I am very interested in sustainability and in the preservation of ecosystems and diversity. You offer a monoculture of domestic animals and domestic grasses. You have no interest in even your own ecosystem, are proud of not knowing what lives there or what your activities might be doing to it. That places you immediately in direct opposition to everything I know and support.

Of course I wonder about why you're so averse to common snse and knowledge. I'm not alone.
15
I suspect Dave wishes he could go back in time and reconfigure both the thread title and a lot of his earliest posts. Since he can't he does a lot of clumsy gaslighting.

Dave, why is it so hard to just admit you were a bit euphoric and over-reached when you started the thread, but now you've decided to concentrate on a more achievable goal?
16
How about this, Dave?

Is this another 'good thing' Trump has done?

http://www.bbc.com/news/world-us-canada-39070164
17
Dave, what's your opinion on the DAPL*?

*Dakota Access Pipeline, in case you've been ignoring all references to it because you didn't recognise the acronym.
18
Someone should try to dissect the psychology of people who go straight for that kind of reality-challenged source, in severe denial of sanity and reason. You can't just say 'they're crazy', because most of them manage to get by every day, get up, look after themselves properly, hold down jobs, etc. But there they are, in the evenings, poring over the modern equivalent of grimoires and alchemists' journals.
Just remember that as a YEC, Dave's default position is that evidence-based sites must be wrong. I suspect there's a large element of nya nya nya going on with his automatic embrace of anything non-factual.

Well, that of course. But I've known non-YEC people who were just as deeply wedded to fantasy presented as fact.
19
http://www.newstarget.com/...
Quote
News Target publishes information that cannot be validated and that is anti scientific fact. The information provided should be regarded as speculative opinion or propaganda and cannot be substantiated by fact or evidence. It is among the most untrustworthy sources in the media.
... in other words, ideal fodder for gullible tools like Hawkins.
Someone should try to dissect the psychology of people who go straight for that kind of reality-challenged source, in severe denial of sanity and reason. You can't just say 'they're crazy', because most of them manage to get by every day, get up, look after themselves properly, hold down jobs, etc. But there they are, in the evenings, poring over the modern equivalent of grimoires and alchemists' journals.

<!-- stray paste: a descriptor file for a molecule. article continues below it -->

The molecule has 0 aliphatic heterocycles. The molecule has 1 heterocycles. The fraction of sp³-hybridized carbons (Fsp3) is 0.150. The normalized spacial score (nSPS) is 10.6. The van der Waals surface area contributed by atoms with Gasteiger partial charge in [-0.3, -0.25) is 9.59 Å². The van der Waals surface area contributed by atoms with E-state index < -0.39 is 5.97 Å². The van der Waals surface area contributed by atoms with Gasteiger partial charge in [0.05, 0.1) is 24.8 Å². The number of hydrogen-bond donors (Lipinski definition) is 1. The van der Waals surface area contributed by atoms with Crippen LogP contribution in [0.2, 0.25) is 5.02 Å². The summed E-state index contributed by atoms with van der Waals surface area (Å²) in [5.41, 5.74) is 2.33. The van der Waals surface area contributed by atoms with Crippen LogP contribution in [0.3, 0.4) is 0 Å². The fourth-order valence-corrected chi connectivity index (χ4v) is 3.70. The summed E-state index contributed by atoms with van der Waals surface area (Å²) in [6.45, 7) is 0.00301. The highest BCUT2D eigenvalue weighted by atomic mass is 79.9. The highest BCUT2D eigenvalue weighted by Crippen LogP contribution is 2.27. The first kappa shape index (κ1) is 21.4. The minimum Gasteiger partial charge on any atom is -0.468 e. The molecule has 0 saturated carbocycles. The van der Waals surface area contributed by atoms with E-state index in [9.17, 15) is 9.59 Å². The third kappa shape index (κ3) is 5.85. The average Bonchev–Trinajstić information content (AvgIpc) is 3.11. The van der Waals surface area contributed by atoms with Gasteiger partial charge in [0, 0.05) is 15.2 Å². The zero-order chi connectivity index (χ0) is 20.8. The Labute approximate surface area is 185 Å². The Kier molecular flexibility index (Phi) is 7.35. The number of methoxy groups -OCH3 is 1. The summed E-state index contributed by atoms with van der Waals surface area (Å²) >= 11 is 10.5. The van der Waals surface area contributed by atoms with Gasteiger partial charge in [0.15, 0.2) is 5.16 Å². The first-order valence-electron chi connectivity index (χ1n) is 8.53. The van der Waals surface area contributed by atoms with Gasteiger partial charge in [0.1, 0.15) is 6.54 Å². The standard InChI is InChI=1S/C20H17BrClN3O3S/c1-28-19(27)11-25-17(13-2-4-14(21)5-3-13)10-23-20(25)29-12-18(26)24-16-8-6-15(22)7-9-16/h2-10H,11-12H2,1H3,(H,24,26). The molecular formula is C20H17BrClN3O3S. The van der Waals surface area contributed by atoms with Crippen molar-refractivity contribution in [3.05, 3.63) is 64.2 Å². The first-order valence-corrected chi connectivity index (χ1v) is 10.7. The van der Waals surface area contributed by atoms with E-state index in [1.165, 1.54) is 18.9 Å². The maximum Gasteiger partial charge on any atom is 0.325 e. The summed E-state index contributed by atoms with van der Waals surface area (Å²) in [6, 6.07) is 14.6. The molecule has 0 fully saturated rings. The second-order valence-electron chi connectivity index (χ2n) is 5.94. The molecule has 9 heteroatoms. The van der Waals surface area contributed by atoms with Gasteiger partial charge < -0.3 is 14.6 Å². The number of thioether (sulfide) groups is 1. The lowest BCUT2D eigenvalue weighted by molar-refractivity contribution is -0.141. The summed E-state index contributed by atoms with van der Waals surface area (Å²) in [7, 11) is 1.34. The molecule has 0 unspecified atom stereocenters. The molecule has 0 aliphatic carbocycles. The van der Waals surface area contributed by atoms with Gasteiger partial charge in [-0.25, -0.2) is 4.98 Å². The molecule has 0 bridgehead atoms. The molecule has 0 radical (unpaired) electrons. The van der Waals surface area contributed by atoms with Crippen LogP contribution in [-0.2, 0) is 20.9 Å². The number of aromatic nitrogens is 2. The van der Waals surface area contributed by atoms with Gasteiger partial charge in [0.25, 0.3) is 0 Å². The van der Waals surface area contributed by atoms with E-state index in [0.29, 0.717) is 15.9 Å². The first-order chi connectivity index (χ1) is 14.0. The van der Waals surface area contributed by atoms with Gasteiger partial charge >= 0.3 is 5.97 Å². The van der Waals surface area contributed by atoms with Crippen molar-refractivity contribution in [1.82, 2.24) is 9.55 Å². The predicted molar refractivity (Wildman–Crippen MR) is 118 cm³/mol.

20
"Ye blind guides, which strain at a gnat, and swallow a camel."

^You, David Hawkins.
21
It would be better if his own party works towards getting him impeached, and there are plenty of rumours about that.
22
Many larger Canadian cities have large modern convention centres, (even Halifax is almost finished building a bigger replacement for the old one). I'm sure there's time to organise next years conferences in Canada.

I foresee a bit of a boom for those centres, since US participants can also get there easily.

Your loss, 'murikka.
23
The Soap Opera / Re: FX Spamming
No, he is not. He declared his protest finished and is presumably taking a break on his own terms.
24
Oh yeah?  OK ... just watch then.
We have been.
For years.
You keep moving back the target date for when you expect the first dozen or so households to sign on.

Meanwhile, for those interested in the possibility of actual (not fantasized) sustainable communities, I'd put my eggs in this basket:
Utopian off-grid Regen Village produces all of its own food and energy
... before considering the pipe dreams of some crackpot living in the woods, shitting in a bucket, and worshipping his Dear Leader who's all about extracting and burning as much fossil fuel as fast as possible.
Like Dave, though, they haven't actually built one yet:

Quote
They plan to start building these utopian communities this summer.
Very pretty pictures and sounds wonderful, but they literally have nothing built and there are no cost estimates that I can find.

http://www.regenvillages.com/
Oh, it would certainly be a gamble - putting one's eggs in either basket.
My only point is that I don't think the two gambles are equally advisable.
I quite agree. Regen villages looks well thought through and well designed, but I suspect the cost of owning and maintaining one of those homes will be prohibitive, at least for the immediate future.
25
Oh yeah?  OK ... just watch then.
We have been.
For years.
You keep moving back the target date for when you expect the first dozen or so households to sign on.

Meanwhile, for those interested in the possibility of actual (not fantasized) sustainable communities, I'd put my eggs in this basket:
Utopian off-grid Regen Village produces all of its own food and energy
... before considering the pipe dreams of some crackpot living in the woods, shitting in a bucket, and worshipping his Dear Leader who's all about extracting and burning as much fossil fuel as fast as possible.
Like Dave, though, they haven't actually built one yet:

Quote
They plan to start building these utopian communities this summer.
Very pretty pictures and sounds wonderful, but they literally have nothing built and there are no cost estimates that I can find.

http://www.regenvillages.com/